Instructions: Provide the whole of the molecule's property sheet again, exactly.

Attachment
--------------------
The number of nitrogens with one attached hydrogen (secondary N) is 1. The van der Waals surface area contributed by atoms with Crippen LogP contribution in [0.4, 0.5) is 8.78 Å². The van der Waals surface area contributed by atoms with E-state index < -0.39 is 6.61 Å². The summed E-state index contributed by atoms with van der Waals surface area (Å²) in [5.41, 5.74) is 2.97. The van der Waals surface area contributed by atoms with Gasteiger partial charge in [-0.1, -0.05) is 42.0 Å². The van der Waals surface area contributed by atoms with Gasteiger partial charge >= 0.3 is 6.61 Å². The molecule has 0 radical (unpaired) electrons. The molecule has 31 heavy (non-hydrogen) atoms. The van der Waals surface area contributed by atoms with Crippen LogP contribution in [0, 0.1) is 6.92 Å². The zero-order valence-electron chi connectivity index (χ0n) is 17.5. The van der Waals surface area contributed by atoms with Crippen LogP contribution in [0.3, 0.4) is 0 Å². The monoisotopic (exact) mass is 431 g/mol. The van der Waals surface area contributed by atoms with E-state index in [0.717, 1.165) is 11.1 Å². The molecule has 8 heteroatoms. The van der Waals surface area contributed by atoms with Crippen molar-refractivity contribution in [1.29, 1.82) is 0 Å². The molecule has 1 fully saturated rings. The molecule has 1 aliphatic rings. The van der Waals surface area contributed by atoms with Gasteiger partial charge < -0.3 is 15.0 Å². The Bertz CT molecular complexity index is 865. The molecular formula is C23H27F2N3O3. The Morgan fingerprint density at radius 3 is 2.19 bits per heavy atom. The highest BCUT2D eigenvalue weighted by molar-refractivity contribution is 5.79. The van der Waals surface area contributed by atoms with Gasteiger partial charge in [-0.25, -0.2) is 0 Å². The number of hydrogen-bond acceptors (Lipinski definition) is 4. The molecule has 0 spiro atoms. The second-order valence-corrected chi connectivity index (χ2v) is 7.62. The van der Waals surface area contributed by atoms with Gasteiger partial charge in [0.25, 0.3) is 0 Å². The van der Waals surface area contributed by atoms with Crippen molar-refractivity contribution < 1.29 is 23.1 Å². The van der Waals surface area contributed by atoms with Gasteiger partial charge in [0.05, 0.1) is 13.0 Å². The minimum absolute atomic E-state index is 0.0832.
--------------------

The number of nitrogens with one attached hydrogen (secondary N) is 1. The van der Waals surface area contributed by atoms with Crippen LogP contribution in [0.4, 0.5) is 8.78 Å². The van der Waals surface area contributed by atoms with E-state index < -0.39 is 6.61 Å². The summed E-state index contributed by atoms with van der Waals surface area (Å²) in [5.41, 5.74) is 2.97. The van der Waals surface area contributed by atoms with Gasteiger partial charge in [-0.1, -0.05) is 42.0 Å². The van der Waals surface area contributed by atoms with Gasteiger partial charge >= 0.3 is 6.61 Å². The molecule has 0 radical (unpaired) electrons. The molecule has 31 heavy (non-hydrogen) atoms. The van der Waals surface area contributed by atoms with Crippen LogP contribution in [0, 0.1) is 6.92 Å². The zero-order valence-electron chi connectivity index (χ0n) is 17.5. The van der Waals surface area contributed by atoms with Crippen LogP contribution in [0.3, 0.4) is 0 Å². The monoisotopic (exact) mass is 431 g/mol. The van der Waals surface area contributed by atoms with E-state index in [0.717, 1.165) is 11.1 Å². The molecule has 8 heteroatoms. The van der Waals surface area contributed by atoms with Crippen molar-refractivity contribution in [1.29, 1.82) is 0 Å². The molecule has 1 fully saturated rings. The molecule has 1 aliphatic rings. The van der Waals surface area contributed by atoms with Gasteiger partial charge < -0.3 is 15.0 Å². The Bertz CT molecular complexity index is 865. The molecular formula is C23H27F2N3O3. The Morgan fingerprint density at radius 3 is 2.19 bits per heavy atom. The highest BCUT2D eigenvalue weighted by molar-refractivity contribution is 5.79. The van der Waals surface area contributed by atoms with Gasteiger partial charge in [-0.25, -0.2) is 0 Å². The number of hydrogen-bond acceptors (Lipinski definition) is 4. The molecule has 0 spiro atoms. The second-order valence-corrected chi connectivity index (χ2v) is 7.62. The van der Waals surface area contributed by atoms with Gasteiger partial charge in [0.25, 0.3) is 0 Å². The van der Waals surface area contributed by atoms with Crippen molar-refractivity contribution < 1.29 is 23.1 Å². The van der Waals surface area contributed by atoms with Gasteiger partial charge in [0.05, 0.1) is 13.0 Å². The minimum absolute atomic E-state index is 0.0832.